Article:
When the eyes and hearts are closed, that can be a difficult thing. It stops you from seeing things from a different point of view, a different perspective. But most importantly, I feel, it prevents you from empathizing towards those who may not be as fortunate or as lucky as you are .
I have a story to tell. A sad, but true story to tell. It’s about a special boy, from a Special Needs class in a local secondary school. This boy was vision-impaired. Although he had problems with his sight, that did not stop him from leading his life as normal as possible. In fact in his school where he sat for his SPM, he was placed in a normal class, with the other average Joes. He was a hard worker, listening attentively to the teachers in class and occasionally checking his notes with his mates. Often one would see him placing the reference book only a few centimeters away from his face when revising. The only preferential treatment he received was during exam, where his exam papers would be enlarged to A3. Aside from that, he was just like any other kid.
Perhaps it was his perseverance and the will to do well in life, that pushed him to excel in his SPM. When the results were announced, he did very well. Scoring a string of As, where other “normal” kids have failed to do. This didn’t surprise the teachers as he often managed to score high marks in his tests and exams. So when he was called to continue his studies in Form 6 at a neighbouring school, he was very excited. To give support and encouragement, one of the Special Needs teachers accompanied him to his new school. She went to assist him in registering and perhaps meet somebody there to give some background info on the boy.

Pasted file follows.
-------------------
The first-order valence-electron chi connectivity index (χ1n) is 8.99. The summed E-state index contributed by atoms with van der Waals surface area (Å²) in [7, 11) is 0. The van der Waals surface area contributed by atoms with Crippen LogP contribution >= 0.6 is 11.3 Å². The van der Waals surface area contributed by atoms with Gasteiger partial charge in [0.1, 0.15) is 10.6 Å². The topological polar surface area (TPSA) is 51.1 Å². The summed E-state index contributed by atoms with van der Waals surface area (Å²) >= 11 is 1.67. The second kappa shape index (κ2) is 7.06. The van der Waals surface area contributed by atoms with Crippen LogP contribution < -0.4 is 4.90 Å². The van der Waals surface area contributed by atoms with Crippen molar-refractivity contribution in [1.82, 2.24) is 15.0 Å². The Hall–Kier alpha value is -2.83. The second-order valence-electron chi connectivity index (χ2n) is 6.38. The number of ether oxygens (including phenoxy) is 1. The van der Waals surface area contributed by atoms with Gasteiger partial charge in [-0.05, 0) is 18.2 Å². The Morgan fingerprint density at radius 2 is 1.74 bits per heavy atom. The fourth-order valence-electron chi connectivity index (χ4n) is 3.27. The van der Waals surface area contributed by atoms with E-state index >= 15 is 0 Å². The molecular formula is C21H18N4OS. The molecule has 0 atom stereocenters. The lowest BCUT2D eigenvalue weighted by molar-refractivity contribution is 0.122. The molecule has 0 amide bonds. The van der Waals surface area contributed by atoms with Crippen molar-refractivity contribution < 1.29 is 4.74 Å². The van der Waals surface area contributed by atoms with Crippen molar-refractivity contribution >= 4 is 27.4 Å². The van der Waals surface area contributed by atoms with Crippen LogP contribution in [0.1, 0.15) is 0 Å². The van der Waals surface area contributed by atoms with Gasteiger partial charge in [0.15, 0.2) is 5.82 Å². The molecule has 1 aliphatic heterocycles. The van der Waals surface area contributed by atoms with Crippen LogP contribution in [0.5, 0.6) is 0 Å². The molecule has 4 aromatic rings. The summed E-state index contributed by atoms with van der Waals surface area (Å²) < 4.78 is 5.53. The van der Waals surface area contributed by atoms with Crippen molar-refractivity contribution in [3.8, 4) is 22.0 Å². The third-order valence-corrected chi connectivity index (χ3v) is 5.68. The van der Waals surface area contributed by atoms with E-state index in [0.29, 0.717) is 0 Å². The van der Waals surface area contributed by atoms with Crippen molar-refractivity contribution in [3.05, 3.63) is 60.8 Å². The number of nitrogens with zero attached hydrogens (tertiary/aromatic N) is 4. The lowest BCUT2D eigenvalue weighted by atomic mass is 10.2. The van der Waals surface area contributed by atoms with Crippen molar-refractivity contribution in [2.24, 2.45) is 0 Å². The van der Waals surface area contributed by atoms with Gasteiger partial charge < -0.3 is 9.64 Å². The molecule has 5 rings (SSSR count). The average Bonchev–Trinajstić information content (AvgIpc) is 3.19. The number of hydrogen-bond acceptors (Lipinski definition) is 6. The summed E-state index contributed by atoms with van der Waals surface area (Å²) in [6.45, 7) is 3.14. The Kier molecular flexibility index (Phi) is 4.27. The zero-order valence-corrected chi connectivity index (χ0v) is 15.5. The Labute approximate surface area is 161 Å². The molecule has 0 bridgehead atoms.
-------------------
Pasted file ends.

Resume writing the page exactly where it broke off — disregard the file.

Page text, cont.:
However, the new school was far from welcoming. The administrators’ reaction to his presence at the school was very negative. The boy was taken aside and a private conversation ensued between him and the school administrators. Whatever transpired between the boy and the administrators of that school remains unknown. But it is suffice to say, that when he was later met by his teacher, he was in tears. To this day, he has refused to reveal what has been said to him in that private conversation. When asked if he wanted to study there, the answer was a definite NO! His spirit had been broken.
I am angry and I am ashamed. More so of the latter, as I too am a teacher, and I feel that we of all people should be more sensitive or understanding towards those who want to learn. What right do we have to prevent one from achieving one’s fullest potential? Who are we to cloud over the dreams of others? How hard is it to give the boy a chance? Perhaps, God willing he may do well in his STPM, and the school might even share the limelight of his success. From where I’m standing, I see him who is vision-impaired. Not blind, mind you. Just a regular boy with some problems with his eyesight. It is the administrators who are blind, for not seeing the gem he is. Buta di mata dan buta di hati.